7) Expect people to do things that you would never do yourself. This applies particularly to covers, duties, teaching methods, enforcing rules around the school site and putting up with poor behaviour.

8) Act as if your position implies that you are very clever and very good at teaching compared with those in the classroom.

9) Expect teachers to respond to emails while they are teaching.

10) Never praise teachers who get good results.


Please feel free to add further advice in the comments

P.S. I genuinely don’t think I have ever written a blogpost this quickly. It was like there was no end of inspiration.


Blogs for the Week Ending 18th October 2013

October 18, 2013

Performance Related Pay?

October 18, 2013

I hear Tristram Hunt backed Gove on performance related-pay last night. Just in case anybody’s forgotten why it won’t work, here’s an old video from Gove’s (and my) favourite cognitive psychologist.

Scenes From The Battleground

I think the following, the latest video from the great Dan Willingham, gives a pretty good summary of what’s wrong with trying to pay teachers by results:

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Denying the Debate

October 14, 2013

I recently read a couple of blogposts that, I think, both suffer from an excessive willingness to paper over genuine disagreements.

The first from Alex Quigley argues for a position “beyond constructivism vesus direct instruction” observing that:

…students who are novices require much more direct instruction, before reaching a stage of some expertise, at which point learner centred activities (such as assessment for learning strategies or constructivist methods, like co-construction) can be integrated into our teaching methods with success.

The second, from Tim Taylor, argues that “learning and having fun are not inimical” and confronts the argument about the role of fun in learning.

Learning, it seems, is a very serious business and teachers who look to make their lessons fun are committing the cardinal sin of putting their student’s enjoyment ahead of knowledge acquisition and skills development. When I first read this argument I was a little perplexed and it took me a while to unpick the different strands. In so doing, I came to the conclusion that the ‘anti-fun’ bloggers had a point, but that they were overstating their argument. This blog is an attempt to explain why.

Both posts, I think, take a similar approach in identifying a conflict and then suggesting that the arguments of one side can be accepted without actually acknowledging that this involves accepting their conclusions too and resolving the conflict in their favour. And both, I think, end up missing what is truly at issue. Alex Quigley maintains that, provided explicit instruction occurred first, in order to acquire knowledge, it is acceptable to move to “learner centred activities (such as assessment for learning strategies or constructivist methods, like co-construction)”. This would seem to be a more plausible argument than the idea that there is only ever a place for explicit instruction in classrooms. Except, is that actually an argument anyone makes? Possibly, yes. The fact that two advocates of explicit instruction like Hirsch and Engelmann can disagree over the extent to which it is required for vocabulary acquisition (in this article) would suggest that there is a spectrum of opinion that allows for differing degrees of reliance on explicit instruction, and so there may well be an extreme end. However, I don’t feel that this is where the debate is taking place in our schools.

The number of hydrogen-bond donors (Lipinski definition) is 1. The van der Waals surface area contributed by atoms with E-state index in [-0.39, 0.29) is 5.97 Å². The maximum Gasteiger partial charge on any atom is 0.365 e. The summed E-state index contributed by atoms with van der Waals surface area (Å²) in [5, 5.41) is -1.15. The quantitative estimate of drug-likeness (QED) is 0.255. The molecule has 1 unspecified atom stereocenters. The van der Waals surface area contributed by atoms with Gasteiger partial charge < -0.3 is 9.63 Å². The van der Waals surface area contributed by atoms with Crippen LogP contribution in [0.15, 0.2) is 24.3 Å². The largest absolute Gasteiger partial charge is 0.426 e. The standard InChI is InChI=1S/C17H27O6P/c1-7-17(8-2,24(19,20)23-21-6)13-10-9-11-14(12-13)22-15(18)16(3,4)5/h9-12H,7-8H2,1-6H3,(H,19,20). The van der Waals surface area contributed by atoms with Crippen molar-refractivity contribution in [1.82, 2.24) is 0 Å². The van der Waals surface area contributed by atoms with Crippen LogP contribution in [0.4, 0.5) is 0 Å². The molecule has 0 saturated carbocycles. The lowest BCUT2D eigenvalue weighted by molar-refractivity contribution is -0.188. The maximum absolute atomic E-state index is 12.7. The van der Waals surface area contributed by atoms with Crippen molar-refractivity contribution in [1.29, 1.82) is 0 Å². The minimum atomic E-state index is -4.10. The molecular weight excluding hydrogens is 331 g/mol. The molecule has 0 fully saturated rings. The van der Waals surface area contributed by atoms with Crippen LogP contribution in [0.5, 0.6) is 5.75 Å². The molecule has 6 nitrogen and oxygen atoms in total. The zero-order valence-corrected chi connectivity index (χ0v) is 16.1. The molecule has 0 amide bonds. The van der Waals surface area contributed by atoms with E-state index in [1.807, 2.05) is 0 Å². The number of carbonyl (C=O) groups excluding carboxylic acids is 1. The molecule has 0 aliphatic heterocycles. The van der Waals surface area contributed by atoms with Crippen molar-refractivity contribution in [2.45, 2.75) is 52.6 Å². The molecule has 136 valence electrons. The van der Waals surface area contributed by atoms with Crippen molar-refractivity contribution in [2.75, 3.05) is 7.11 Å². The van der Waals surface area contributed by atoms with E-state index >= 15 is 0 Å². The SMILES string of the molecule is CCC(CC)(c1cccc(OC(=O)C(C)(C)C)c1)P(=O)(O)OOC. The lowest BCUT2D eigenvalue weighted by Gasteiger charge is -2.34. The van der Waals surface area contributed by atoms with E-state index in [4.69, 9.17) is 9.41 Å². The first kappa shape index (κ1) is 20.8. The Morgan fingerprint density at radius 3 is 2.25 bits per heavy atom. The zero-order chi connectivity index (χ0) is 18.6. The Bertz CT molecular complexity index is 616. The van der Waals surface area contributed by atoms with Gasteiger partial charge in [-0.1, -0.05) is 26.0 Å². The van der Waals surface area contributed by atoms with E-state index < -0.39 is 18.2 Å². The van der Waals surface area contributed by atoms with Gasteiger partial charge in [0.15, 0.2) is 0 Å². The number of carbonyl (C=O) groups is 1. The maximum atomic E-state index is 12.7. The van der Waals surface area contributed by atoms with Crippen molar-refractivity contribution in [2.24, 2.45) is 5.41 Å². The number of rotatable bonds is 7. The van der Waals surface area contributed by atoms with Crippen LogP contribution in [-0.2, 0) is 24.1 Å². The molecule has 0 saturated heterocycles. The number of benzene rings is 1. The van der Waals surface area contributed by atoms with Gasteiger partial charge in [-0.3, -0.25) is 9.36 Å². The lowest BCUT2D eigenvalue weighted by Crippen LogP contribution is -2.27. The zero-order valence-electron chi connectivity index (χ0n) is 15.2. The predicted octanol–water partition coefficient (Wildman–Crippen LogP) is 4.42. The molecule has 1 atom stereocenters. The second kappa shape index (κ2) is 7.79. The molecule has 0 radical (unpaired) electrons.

The controversy tends not to be about what students do after they have acquired the knowledge (although occasionally it is, who can forget the Mr Men revision exercise?) but about how and whether knowledge is to be acquired. There are those who advocate discovery learning and those who suggest knowledge is no longer required. This is the heart of the debate over whether explicit instruction is required. What happens after knowledge acquisition takes place is less controversial. Formative assessment is largely uncontroversial, and it surprises me to even see it mentioned as “learner-centred”, and where there is debate over how students should apply the knowledge it tends to be over the degree of rigour involved in a particular activity, like the Mr Men activity, rather than over the principle of direct instruction. If Alex Quigley means to move beyond the debate over direct instruction and constructivism, he seems to have done it by accepting the argument for direct instruction, but without explicitly denouncing the opposing position.